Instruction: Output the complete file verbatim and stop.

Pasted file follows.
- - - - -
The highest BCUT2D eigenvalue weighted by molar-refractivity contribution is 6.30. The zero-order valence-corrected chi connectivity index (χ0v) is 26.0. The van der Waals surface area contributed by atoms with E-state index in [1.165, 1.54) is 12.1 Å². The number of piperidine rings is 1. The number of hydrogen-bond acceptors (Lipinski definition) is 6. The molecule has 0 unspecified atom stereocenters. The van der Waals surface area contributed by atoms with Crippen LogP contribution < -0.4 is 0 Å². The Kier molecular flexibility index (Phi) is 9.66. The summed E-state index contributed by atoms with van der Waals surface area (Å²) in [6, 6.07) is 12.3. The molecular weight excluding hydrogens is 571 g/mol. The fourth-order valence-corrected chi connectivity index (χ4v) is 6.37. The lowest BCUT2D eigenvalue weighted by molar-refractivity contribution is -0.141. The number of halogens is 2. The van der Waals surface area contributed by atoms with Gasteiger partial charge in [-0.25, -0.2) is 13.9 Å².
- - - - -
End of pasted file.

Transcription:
The highest BCUT2D eigenvalue weighted by molar-refractivity contribution is 6.30. The zero-order valence-corrected chi connectivity index (χ0v) is 26.0. The van der Waals surface area contributed by atoms with E-state index in [1.165, 1.54) is 12.1 Å². The number of piperidine rings is 1. The number of hydrogen-bond acceptors (Lipinski definition) is 6. The molecule has 0 unspecified atom stereocenters. The van der Waals surface area contributed by atoms with Crippen LogP contribution < -0.4 is 0 Å². The Kier molecular flexibility index (Phi) is 9.66. The summed E-state index contributed by atoms with van der Waals surface area (Å²) in [6, 6.07) is 12.3. The molecular weight excluding hydrogens is 571 g/mol. The fourth-order valence-corrected chi connectivity index (χ4v) is 6.37. The lowest BCUT2D eigenvalue weighted by molar-refractivity contribution is -0.141. The number of halogens is 2. The van der Waals surface area contributed by atoms with Gasteiger partial charge in [-0.25, -0.2) is 13.9 Å².